• Update 26 May 2021

What the data say about police brutality and racial bias — and which reforms might work

  • Lynne Peeples 0

Lynne Peeples is a science journalist in Seattle, Washington.

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For 9 minutes and 29 seconds, Derek Chauvin pressed his knee into the neck of George Floyd, an unarmed Black man. This deadly use of force by the now-former Minneapolis police officer has reinvigorated a very public debate about police brutality and racism.

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Updates & Corrections

Update 26 May 2021 : On 20 April 2021, Derek Chauvin was convicted of causing the death of George Floyd. The text has been modified to include updated information on how long Chauvin knelt on Floyd’s neck.

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Solving racial disparities in policing

Colleen Walsh

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Experts say approach must be comprehensive as roots are embedded in culture

“ Unequal ” is a multipart series highlighting the work of Harvard faculty, staff, students, alumni, and researchers on issues of race and inequality across the U.S. The first part explores the experience of people of color with the criminal justice legal system in America.

It seems there’s no end to them. They are the recent videos and reports of Black and brown people beaten or killed by law enforcement officers, and they have fueled a national outcry over the disproportionate use of excessive, and often lethal, force against people of color, and galvanized demands for police reform.

This is not the first time in recent decades that high-profile police violence — from the 1991 beating of Rodney King to the fatal shooting of Michael Brown in 2014 — ignited calls for change. But this time appears different. The police killings of Breonna Taylor in March, George Floyd in May, and a string of others triggered historic, widespread marches and rallies across the nation, from small towns to major cities, drawing protesters of unprecedented diversity in race, gender, and age.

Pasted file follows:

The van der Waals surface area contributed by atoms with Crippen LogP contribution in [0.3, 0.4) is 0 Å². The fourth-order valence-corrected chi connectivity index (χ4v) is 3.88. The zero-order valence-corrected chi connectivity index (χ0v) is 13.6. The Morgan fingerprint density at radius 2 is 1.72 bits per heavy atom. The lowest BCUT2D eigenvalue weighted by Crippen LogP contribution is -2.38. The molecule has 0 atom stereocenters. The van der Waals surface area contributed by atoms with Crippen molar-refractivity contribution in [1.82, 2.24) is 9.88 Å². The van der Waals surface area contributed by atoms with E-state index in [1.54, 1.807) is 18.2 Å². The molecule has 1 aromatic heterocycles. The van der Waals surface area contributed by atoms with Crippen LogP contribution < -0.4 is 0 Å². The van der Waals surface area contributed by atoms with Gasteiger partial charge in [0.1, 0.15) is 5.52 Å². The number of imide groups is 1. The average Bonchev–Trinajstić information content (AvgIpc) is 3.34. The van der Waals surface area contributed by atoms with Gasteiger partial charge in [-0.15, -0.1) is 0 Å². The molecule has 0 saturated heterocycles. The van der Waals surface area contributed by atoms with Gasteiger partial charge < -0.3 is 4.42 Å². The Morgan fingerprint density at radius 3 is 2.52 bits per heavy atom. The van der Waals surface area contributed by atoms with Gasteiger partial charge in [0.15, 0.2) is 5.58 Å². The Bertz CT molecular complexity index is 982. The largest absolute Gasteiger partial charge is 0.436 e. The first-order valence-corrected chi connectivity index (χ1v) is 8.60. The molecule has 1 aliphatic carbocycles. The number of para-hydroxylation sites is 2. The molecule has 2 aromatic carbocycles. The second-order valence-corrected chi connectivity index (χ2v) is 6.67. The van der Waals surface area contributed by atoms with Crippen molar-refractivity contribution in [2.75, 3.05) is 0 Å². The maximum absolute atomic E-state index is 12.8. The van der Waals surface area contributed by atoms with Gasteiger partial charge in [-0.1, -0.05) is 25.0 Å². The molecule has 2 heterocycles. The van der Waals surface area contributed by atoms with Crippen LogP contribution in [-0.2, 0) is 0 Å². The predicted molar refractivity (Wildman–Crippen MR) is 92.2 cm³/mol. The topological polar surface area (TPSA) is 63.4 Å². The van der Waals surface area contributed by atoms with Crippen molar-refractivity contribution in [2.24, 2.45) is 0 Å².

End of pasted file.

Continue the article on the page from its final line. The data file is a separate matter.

According to historians and other scholars, the problem is embedded in the story of the nation and its culture. Rooted in slavery, racial disparities in policing and police violence, they say, are sustained by systemic exclusion and discrimination, and fueled by implicit and explicit bias. Any solution clearly will require myriad new approaches to law enforcement, courts, and community involvement, and comprehensive social change driven from the bottom up and the top down.

While police reform has become a major focus, the current moment of national reckoning has widened the lens on systemic racism for many Americans. The range of issues, though less familiar to some, is well known to scholars and activists. Across Harvard, for instance, faculty members have long explored the ways inequality permeates every aspect of American life. Their research and scholarship sits at the heart of a new Gazette series starting today aimed at finding ways forward in the areas of democracy; wealth and opportunity; environment and health; and education. It begins with this first on policing.

Harvard Kennedy School Professor Khalil Gibran Muhammad traces the history of policing in America to “slave patrols” in the antebellum South, in which white citizens were expected to help supervise the movements of enslaved Black people.

Photo by Martha Stewart

The history of racialized policing

Like many scholars, Khalil Gibran Muhammad , professor of history, race, and public policy at the Harvard Kennedy School , traces the history of policing in America to “slave patrols” in the antebellum South, in which white citizens were expected to help supervise the movements of enslaved Black people. This legacy, he believes, can still be seen in policing today. “The surveillance, the deputization essentially of all white men to be police officers or, in this case, slave patrollers, and then to dispense corporal punishment on the scene are all baked in from the very beginning,” he  told NPR  last year.